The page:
In a contest of Natural Rubber vs. Synthetic Rubber, which would you say wins out? It is essentially a contest between man and nature, with natural rubber properties being pitted against the properties of synthetic rubber. Perhaps it could be billed as trees vs. petroleum products, small plantations vs. “Big Oil.” (I could go on and on, but this will not turn out to be an Ali vs. Frazier epic) These properties will determine which kind of rubber is best-suited for any sort of application, or perhaps whether or not a combination of the two kinds of rubbers is necessary. Such an occurrence happens with automobile tires, which are constructed out of a mixture of natural gum rubber and synthetic rubber. On the other hand, the design of aircraft tires necessitates that they be made completely out of natural rubber. Clearly then, there are things which distinguish the two products, as no matter how great science and technology is today, it cannot perfectly replicate natural rubber. Many small items are made from rubber as well, and they can be cut from either natural rubber sheets or sheets that are produced without NR, or with synthetic rubber, because it is created in a controlled environment with controlled materials, can be tailored to fit a particular task. That is not the case with natural rubber; what you see is what you get, and it is much more difficult to produce. The following will compare the two kinds of rubber against each other, so that you may determine for yourself which is more suited for your needs.
Natural Gum Rubber
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- Harvested from trees that are grown on plantations. This makes it a natural product and ecologically friendly, benefitting the environment in many ways. The latex is obtained from the trees and then processed into natural rubber sheets.
Natural Rubber VS. Synthetic Rubber
- High tensile strength, meaning its ability to be stretched and then return to form is very high.
- Resistant to wear from chipping, cutting, and tearing.
- Only moderate resistance to damage from heat, light, and the O-Zone. At other times, it can be very susceptible to these things.
- Can be known to degrade rapidly, especially under extreme conditions.
- There is no variation in natural rubber. For the most part, it is all harvested and processed the same way, which will ultimately produce the same product universally.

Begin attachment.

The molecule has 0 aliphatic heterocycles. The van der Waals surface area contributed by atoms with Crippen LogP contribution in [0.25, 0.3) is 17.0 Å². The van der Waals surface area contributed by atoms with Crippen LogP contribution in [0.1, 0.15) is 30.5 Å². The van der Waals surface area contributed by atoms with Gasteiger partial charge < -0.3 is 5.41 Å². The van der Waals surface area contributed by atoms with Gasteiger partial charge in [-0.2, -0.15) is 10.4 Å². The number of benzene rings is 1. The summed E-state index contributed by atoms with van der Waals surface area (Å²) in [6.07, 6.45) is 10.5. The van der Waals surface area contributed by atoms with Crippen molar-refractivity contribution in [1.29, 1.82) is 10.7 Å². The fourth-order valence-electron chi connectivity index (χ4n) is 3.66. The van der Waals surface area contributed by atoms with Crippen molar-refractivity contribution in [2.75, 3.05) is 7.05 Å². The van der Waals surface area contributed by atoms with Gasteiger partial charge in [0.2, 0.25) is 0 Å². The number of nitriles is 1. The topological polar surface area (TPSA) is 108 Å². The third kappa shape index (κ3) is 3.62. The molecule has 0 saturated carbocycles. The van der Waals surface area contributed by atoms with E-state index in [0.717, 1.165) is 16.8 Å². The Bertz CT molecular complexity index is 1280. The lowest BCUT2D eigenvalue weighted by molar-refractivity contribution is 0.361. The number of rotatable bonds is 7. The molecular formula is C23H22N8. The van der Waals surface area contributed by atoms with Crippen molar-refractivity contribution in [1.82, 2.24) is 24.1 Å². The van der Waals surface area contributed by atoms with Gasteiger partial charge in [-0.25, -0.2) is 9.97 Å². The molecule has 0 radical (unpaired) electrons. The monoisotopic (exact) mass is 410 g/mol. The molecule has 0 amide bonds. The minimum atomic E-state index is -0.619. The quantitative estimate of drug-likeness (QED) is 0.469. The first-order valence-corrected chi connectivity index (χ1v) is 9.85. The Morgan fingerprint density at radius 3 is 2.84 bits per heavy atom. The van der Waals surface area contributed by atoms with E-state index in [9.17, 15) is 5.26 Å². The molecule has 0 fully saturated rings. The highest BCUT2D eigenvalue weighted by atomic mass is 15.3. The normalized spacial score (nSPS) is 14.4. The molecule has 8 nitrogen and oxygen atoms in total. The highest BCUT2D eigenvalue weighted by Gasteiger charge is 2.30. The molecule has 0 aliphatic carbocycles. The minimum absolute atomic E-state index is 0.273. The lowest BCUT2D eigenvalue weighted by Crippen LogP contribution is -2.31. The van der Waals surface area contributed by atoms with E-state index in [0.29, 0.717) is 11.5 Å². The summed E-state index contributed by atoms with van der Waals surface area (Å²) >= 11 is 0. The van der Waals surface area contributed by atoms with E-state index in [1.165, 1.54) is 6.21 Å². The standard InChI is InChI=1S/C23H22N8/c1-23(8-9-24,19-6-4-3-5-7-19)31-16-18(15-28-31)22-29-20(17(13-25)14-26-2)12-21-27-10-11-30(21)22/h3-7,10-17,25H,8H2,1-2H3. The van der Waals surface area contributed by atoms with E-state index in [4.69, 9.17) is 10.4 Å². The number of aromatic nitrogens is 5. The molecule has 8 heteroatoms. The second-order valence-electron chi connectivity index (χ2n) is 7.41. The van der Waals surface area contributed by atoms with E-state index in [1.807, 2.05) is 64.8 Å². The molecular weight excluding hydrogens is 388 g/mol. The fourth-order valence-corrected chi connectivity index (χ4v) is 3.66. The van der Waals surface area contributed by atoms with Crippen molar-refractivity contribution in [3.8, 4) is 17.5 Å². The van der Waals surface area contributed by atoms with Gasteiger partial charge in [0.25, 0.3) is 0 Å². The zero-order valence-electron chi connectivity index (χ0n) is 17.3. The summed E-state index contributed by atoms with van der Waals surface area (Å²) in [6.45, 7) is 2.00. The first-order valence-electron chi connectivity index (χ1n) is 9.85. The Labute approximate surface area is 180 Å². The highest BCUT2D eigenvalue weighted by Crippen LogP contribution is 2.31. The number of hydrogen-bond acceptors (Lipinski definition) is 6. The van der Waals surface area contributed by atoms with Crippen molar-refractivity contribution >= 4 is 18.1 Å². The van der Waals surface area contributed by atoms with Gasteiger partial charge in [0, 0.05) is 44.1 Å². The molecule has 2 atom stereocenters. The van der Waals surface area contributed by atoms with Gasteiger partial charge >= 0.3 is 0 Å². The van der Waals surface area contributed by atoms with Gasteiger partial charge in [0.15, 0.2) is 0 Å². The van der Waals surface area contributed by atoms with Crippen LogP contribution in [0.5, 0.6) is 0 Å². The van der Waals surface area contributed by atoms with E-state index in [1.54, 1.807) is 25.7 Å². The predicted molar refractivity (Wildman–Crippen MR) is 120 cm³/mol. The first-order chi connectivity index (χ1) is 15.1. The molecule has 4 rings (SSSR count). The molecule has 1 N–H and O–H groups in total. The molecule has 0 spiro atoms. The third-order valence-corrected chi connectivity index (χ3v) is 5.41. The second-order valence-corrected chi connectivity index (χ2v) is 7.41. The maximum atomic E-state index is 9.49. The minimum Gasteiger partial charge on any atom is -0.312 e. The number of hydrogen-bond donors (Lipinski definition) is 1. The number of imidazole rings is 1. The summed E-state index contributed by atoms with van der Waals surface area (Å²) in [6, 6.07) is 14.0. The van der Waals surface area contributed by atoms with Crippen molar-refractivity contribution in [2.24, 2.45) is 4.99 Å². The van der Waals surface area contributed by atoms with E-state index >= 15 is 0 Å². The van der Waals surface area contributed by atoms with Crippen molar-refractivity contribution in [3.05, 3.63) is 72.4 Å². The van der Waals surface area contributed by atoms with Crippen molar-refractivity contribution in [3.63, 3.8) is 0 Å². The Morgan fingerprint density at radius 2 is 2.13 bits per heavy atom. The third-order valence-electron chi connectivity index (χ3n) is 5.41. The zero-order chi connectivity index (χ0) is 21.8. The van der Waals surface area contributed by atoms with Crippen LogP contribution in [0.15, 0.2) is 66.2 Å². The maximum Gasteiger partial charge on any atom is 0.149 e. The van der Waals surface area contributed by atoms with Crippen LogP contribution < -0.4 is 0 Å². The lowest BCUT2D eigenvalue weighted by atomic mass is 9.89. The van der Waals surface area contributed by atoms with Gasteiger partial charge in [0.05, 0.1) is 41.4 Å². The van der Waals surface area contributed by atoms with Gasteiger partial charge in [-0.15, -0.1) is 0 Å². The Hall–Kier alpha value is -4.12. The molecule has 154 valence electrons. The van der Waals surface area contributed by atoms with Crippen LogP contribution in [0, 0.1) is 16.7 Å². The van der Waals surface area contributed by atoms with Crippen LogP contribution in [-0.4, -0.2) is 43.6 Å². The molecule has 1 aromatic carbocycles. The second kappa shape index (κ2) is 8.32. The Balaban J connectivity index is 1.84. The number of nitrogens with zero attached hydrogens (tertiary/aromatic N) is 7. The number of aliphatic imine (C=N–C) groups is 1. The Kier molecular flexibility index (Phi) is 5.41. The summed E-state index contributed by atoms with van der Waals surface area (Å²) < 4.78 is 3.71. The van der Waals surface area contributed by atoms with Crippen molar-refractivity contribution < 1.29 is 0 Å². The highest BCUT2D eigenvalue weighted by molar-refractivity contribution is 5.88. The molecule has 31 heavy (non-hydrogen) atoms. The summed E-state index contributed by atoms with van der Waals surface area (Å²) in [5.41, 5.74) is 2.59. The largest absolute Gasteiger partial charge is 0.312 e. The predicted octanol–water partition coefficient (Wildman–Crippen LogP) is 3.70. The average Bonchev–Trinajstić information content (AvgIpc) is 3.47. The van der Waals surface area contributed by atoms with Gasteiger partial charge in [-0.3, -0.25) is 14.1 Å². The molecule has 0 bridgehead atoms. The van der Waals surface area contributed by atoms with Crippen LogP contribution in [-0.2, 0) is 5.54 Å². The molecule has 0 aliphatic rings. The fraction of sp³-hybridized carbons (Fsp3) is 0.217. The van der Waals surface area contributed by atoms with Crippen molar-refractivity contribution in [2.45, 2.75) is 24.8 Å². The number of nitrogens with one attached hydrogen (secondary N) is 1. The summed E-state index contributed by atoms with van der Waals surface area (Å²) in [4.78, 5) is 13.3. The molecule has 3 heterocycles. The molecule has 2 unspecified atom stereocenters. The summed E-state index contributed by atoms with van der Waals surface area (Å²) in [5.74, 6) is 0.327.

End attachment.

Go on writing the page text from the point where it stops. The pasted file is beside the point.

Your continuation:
- Natural rubber has a quality known as “tack,” meaning that it adheres well to itself and to other materials.
Synthetic and Natural Rubber Properties
- Produced using petroleum-based materials. This means that it is not a natural product and its production can have some detrimental effects to the environment, including the depletion of the Earth’s natural resources. The trade-off is that by the by it is a longer-lasting material, thus decreasing its necessity to be reproduced. Despite this, the demand for synthetic rubber is very high, which keeps production rates high as well.
- Higher resistance to abrasion.
- Superior resistance to heat and the effects of aging.
- Flame resistant is possible!
- Resistant to grease and oil, possible!
- Flexible at low temperatures.
- Because it is produced artificially, it is easier to produce. It need not be produced in a certain region or at a certain time of year, and does not rely on weather. Though this does not mean it is cheaper.
- Performs well in extreme temperatures and in extreme environments.
- Resistant to electricity is another possibility.
- Chemical resistance: it cannot be readily changed when it comes into contact with other materials.
- There is variation between synthetic rubbers. Different kinds of synthetic rubbers are produced using different materials and are used for more-specific applications.
- Non-reactive: both are chemically resistant to many fluids including water and weak acids.
- Excellent as an adhesive or a protective coating.
- Poor conductors of heat and are therefore excellent insulators.
- When approaching freezing temperatures, will become very brittle.
- Both can undergo vulcanization, meaning that chemical bonds are strengthened by sulfur.
Despite their similarities, it is clear that comparing natural rubber vs. synthetic rubber is not necessarily apples to apples. Each has its own uses based upon its specific properties. Some may prefer the natural rubber properties over those of synthetic rubbers; it has been agreed upon that overall, natural gum rubber outperforms synthetic rubber in a majority of applications. But, natural rubber cannot be particularized for specific functions in the ways that synthetic rubber can be, meaning that each product has its own benefits over the other. Since there are many possibilities across the spectrum on both variations, it is best to compare two materials that have been produced. Since specifications are available, you can compare apples to apples (and not oranges!) So, if it were a contest, then clearly they would both be winners! Whether you wish to use a natural rubber sheet or one that was produced synthetically, you can be sure that you are getting a product that will fulfill all of your project’s needs.